Likewise, if you actually listen to Assad speak, you'll quickly find out that he is a highly educated and cultured man, not the stereotypical brutal dictator that MSM always paints him to be.

In fact my personal impression is that both Putin and Assad are more intelligent, knowledgeable, and consistent than US President Obama.

<They are all owned by the corporations.>

I would suggest that you start from this idea. These same corporations own the main stream mass media, which is precisely why many refer to MSM as the corporate media. If you get all your news from them, then you'll just get a pretty one sided view of politics. Both Putin and Assad are in their way. Do you honestly think MSM will report on them objectively?

For starters IMO you should begin reading articles by secular Syrians.

https://www.almasdarnews.com/

is one good source. I have found out that it's level headed and tries to verify its news with actual sources within Syria.

May-12-16
Premium Chessgames Member
  Boomie: <visayanbraindoctor> I'm not sure why my relationship to the news is important to you. To simplify, since apparently my description of myself did not register, I don't believe any source of news. I do believe some history. That is, news that has stood the test of time. You apparently aren't aware that the Assad dictatorship, including his father, has routinely suppressed any hint of opposition. " In both the Syrian presidential election, 2000 and subsequent 2007 election, Bashar Assad received votes in his favor in the upper 90th percentile in uncontested elections where other candidates were not permitted to run against him." (https://en.wikipedia.org/wiki/Basha...). That's all you need to know about Assad. If you don't like that Wiki article, you can rewrite it. Otherwise acknowledge that Assad and his father were brutal dictators. That is what history says about them.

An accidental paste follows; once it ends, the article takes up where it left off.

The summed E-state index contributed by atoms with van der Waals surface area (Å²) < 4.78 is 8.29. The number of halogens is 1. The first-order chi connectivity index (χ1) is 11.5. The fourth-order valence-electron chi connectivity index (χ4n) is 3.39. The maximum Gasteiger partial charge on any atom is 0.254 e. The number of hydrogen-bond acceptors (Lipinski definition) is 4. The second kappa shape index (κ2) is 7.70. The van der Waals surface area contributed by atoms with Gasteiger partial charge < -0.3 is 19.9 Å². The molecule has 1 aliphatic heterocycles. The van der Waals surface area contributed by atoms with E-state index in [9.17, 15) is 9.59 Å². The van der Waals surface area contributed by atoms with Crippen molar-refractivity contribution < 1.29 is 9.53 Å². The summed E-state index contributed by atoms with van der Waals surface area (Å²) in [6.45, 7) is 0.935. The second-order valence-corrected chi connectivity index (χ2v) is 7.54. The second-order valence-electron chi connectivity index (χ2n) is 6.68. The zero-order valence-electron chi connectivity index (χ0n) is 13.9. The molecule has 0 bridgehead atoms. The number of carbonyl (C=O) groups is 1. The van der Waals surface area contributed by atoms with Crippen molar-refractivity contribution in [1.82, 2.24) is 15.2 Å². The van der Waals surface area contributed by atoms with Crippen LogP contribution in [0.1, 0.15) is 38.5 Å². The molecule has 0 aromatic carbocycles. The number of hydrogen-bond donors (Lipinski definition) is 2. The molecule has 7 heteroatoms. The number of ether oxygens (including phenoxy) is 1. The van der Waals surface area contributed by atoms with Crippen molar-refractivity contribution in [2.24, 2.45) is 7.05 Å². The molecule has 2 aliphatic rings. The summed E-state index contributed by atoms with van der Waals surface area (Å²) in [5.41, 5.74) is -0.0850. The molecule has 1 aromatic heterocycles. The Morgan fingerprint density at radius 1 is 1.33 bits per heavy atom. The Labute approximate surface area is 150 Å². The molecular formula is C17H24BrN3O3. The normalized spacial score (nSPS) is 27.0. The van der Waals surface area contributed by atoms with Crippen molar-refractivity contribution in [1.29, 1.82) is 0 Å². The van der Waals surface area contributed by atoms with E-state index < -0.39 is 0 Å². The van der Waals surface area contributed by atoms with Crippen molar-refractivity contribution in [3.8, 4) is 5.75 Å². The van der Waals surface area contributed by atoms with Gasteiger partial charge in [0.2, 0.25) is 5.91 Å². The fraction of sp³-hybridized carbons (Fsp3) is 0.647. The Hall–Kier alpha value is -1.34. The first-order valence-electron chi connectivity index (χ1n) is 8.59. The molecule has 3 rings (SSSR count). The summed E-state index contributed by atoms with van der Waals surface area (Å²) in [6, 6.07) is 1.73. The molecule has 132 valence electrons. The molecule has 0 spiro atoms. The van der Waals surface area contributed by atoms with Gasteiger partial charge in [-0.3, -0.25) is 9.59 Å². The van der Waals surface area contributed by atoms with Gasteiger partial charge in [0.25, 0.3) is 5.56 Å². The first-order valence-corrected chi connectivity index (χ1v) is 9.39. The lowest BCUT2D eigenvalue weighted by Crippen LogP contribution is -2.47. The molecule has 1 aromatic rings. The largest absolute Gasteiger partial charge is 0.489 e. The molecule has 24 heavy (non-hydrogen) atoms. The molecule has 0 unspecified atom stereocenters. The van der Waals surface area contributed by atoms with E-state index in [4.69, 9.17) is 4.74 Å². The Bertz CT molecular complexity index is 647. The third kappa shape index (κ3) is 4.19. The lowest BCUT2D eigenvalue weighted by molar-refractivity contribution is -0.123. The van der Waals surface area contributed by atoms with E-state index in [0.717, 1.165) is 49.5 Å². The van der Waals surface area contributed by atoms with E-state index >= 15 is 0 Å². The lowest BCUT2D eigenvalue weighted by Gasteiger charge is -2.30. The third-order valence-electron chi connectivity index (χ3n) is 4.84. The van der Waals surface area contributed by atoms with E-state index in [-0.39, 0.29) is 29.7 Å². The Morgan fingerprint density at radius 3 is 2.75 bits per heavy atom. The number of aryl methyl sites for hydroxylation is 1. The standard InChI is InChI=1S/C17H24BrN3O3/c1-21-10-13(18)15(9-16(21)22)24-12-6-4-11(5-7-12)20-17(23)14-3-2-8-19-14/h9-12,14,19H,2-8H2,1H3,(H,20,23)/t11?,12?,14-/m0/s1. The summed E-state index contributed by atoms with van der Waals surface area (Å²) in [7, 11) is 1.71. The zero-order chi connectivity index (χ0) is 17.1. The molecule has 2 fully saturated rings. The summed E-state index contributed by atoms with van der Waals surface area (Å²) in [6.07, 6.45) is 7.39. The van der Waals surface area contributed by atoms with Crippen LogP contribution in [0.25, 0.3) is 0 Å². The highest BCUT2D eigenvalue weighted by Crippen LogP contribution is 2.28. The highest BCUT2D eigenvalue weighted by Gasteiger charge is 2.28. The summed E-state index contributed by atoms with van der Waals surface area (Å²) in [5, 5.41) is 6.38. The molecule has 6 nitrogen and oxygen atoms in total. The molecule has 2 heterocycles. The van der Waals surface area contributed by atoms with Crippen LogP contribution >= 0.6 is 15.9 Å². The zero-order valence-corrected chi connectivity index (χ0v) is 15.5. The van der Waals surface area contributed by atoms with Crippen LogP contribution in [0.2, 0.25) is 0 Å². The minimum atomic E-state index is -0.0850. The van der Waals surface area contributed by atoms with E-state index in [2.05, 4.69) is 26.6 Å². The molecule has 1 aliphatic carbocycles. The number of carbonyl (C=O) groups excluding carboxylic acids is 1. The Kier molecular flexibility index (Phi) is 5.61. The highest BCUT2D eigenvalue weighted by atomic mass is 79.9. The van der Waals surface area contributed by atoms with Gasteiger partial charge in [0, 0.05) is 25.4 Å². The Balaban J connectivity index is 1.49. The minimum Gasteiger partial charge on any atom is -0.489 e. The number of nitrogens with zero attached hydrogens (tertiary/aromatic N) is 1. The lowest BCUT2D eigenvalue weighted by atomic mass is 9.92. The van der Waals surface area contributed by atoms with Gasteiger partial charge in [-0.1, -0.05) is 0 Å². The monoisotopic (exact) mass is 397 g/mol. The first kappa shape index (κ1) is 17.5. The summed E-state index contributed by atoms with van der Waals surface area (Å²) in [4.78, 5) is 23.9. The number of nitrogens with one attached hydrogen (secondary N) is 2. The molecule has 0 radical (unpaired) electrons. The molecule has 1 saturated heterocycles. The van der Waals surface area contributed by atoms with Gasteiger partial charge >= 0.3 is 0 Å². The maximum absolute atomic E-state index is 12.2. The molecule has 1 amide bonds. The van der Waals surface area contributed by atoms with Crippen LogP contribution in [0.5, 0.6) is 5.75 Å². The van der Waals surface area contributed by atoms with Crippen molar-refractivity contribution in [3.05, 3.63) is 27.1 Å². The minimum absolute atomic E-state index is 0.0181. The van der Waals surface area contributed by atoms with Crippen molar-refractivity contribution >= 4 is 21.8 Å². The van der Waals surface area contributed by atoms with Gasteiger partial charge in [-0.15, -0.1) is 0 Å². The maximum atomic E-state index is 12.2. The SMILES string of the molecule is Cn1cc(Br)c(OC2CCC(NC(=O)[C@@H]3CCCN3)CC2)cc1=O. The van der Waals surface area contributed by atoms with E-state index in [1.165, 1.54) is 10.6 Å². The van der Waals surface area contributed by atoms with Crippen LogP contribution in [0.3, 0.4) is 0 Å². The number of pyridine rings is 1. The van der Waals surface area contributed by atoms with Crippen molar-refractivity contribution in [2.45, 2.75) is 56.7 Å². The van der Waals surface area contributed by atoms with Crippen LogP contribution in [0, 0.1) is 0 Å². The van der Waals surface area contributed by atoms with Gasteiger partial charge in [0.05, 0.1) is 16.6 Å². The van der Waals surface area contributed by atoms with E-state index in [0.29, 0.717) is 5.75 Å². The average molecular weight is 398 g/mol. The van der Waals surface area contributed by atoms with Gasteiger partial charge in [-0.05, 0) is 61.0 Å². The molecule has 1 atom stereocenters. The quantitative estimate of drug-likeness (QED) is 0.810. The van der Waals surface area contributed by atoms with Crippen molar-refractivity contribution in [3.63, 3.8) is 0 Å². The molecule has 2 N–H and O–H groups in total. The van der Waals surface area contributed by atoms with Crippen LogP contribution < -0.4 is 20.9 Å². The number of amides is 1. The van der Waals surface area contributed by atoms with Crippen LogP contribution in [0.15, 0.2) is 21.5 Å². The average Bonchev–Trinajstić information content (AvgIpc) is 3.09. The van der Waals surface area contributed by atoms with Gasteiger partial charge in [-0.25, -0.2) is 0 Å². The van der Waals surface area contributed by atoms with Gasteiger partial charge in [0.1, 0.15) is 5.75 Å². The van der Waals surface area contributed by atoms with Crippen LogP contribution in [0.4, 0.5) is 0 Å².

May-12-16
Premium Chessgames Member
  visayanbraindoctor: <Boomie>

Your last post looks to me as if you do not know what you're talking about when it comes to Syria.

Before you accuse me of the same, I suggest that you scroll the several pages of discussion that I and <twinlark> have already posted on Syria above.

I'm going to pass debating with you here. If you wish to further discuss the situation in Syria, I would request that you follow my suggestion, and <twinlark's>, and read alternative sources first. (I do not mean politically loaded articles in Wikipedia.)